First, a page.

I’ll be interested to see what you think of The Killing Kind from the perspective of someone who has enjoyed the author’s main series. I liked this standalone, but I’m not sure if the things I like about it (largely the characters) will apply in the main series (as in are the way characters are written similar even while the characters themselves are different in the standalone compared to the series).

    My WWW post:


  2. June 9, 2021 at 10:41 am

    I really enjoyed The Drowned City. Very atmospheric. Very disturbing in many ways. I read The Killing Kind. I prefer the Maeve Kerrigan books if I’m honest. The main protagonist in this did have me shouting ‘wtf are you doing?’ at the book. It’s a good, fast-paced read but for me not the 5 stars of Kerrigan

    Liked by 1 person

    • June 11, 2021 at 10:35 am

      Oh yes, Ingrid. Sheesh. How someone so smart can be so dumb is beyond me. Did enjoy it though but like you say, never quite came close to Kerrigan.

      Liked by 1 person

  3. June 9, 2021 at 1:03 pm

    The Drowned City seems intriguing. I am glad you are enjoying it, even if it is slowgoing. I am curious to know what you would think of it once finished!

    Liked by 1 person

    • June 11, 2021 at 10:33 am

      It’s a good one. It stayed pretty much slow going and I felt the culprit was too obvious for my liking but I’m definitely interested in reading the next one in the series whenever it’s published.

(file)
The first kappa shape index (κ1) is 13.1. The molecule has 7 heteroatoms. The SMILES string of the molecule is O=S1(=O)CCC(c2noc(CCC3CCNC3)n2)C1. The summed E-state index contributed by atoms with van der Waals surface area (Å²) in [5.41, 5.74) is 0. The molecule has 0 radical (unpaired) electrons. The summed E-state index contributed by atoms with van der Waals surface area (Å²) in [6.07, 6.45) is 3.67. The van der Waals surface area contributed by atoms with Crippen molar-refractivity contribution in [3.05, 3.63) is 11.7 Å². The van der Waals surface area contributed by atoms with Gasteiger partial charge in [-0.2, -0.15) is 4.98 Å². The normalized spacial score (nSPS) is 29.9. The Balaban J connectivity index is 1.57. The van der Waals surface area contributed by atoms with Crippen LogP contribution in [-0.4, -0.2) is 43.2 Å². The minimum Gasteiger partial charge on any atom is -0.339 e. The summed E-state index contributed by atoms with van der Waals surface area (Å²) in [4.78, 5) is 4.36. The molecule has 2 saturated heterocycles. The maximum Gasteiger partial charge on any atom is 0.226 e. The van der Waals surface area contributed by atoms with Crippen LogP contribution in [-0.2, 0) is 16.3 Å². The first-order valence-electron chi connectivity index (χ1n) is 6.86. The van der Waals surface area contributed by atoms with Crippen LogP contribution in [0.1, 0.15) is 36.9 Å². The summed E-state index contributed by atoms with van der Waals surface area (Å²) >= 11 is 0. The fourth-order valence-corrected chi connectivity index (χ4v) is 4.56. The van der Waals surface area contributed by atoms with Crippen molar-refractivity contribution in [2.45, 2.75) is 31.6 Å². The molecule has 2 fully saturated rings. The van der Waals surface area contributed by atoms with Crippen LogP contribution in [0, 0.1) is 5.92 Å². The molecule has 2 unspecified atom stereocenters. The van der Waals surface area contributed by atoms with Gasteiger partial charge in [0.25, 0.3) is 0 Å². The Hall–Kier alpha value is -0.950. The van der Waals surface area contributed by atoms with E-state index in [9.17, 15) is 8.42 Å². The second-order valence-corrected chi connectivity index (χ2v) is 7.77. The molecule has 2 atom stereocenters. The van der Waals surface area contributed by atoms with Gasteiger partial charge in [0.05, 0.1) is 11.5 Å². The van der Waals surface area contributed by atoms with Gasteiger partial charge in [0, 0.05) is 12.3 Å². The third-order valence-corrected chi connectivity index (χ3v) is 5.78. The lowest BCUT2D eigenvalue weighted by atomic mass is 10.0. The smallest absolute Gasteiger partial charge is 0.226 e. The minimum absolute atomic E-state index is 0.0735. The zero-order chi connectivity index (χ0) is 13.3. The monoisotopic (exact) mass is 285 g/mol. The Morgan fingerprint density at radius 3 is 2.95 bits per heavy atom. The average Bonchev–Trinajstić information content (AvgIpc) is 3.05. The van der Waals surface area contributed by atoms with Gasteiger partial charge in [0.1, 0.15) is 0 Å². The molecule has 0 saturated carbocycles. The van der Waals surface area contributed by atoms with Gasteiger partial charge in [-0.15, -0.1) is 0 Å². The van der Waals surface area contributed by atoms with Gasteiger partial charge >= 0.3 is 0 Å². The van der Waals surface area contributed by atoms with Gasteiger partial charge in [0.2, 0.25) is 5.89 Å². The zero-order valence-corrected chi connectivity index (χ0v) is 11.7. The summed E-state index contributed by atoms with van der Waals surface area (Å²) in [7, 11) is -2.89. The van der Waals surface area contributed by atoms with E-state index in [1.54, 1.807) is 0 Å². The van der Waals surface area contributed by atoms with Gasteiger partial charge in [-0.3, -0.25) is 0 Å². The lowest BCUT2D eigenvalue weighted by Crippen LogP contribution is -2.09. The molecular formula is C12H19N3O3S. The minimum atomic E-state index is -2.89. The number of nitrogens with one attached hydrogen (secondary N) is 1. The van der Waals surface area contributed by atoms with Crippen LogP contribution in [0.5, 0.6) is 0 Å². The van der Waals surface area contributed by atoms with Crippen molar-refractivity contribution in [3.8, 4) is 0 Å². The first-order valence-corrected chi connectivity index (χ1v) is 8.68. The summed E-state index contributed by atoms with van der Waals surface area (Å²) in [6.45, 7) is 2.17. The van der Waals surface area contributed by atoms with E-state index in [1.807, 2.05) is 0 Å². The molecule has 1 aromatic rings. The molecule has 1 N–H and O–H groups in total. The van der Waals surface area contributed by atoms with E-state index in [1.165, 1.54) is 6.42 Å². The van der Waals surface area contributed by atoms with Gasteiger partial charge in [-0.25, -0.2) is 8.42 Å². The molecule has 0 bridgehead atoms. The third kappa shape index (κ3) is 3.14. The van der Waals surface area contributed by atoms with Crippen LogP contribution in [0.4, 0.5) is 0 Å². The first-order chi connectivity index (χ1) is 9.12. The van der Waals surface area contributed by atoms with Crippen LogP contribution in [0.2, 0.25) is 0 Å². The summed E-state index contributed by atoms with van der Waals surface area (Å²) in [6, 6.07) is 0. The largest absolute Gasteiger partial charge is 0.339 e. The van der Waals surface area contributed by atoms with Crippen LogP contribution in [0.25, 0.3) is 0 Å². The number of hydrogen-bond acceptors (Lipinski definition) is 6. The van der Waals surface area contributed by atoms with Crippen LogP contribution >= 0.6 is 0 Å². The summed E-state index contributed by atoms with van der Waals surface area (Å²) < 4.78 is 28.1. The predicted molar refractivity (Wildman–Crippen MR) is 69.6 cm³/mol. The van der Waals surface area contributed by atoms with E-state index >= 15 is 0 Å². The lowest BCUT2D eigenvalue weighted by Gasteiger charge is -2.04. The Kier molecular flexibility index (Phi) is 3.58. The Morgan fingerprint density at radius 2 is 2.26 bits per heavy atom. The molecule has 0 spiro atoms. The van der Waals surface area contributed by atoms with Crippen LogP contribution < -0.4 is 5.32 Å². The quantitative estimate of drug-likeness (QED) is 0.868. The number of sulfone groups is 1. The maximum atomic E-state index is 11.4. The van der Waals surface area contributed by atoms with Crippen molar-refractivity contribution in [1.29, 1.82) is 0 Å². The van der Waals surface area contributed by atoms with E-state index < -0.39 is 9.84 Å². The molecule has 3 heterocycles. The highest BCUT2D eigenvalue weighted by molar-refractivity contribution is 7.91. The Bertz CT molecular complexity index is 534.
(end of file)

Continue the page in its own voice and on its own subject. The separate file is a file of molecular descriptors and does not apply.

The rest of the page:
Liked by 1 person

  4. June 9, 2021 at 4:15 pm

    I enjoyed The Drowned City but not quite as much as previous books I’ve read by the author. Well done on (stubbornly) finishing that first one. To be honest I wouldn’t have made it past the blurb. I hope Jane Casey lives up to your expectations.

    Liked by 1 person

    • June 11, 2021 at 10:33 am

      I honestly don’t even remember ever reading the blurb. I think it was the cover that made me spend my pennies. I’ll learn some day. Hopefully.


  5. June 9, 2021 at 9:37 pm

    I love the sound of The Killing Kind! I hope it will be a good one for you. xx

    Liked by 1 person

  6. June 9, 2021 at 10:02 pm

    I finished a book by Maitland last week (the vanishing witch) and also found it slow but worth my time. There is just something in the writing that forces you to take some time for it.

    Liked by 1 person

    • June 10, 2021 at 1:19 pm

      This was the first one I’ve read by her. I enjoyed it and it’s apparently the first in a series (didn’t know that when I started) so I’ll definitely be back for more, despite the slow going.


  7. June 10, 2021 at 2:05 am

    I have enjoyed several of Jane Casey’s books and I am curious about The Killing Kind. I hope you enjoy it.


  8. June 10, 2021 at 7:22 am

    I read the Casey at the weekend but you’ll have to wait for my review to find out what I thought of it… 😉


Leave a Reply to Carla Cancel reply

Please log in using one of these methods to post your comment: Logo

You are commenting using your account. Log Out /  Change )

Facebook photo

You are commenting using your Facebook account. Log Out /  Change )

Connecting to %s

This site uses Akismet to reduce spam. Learn how your comment data is processed.

%d bloggers like this: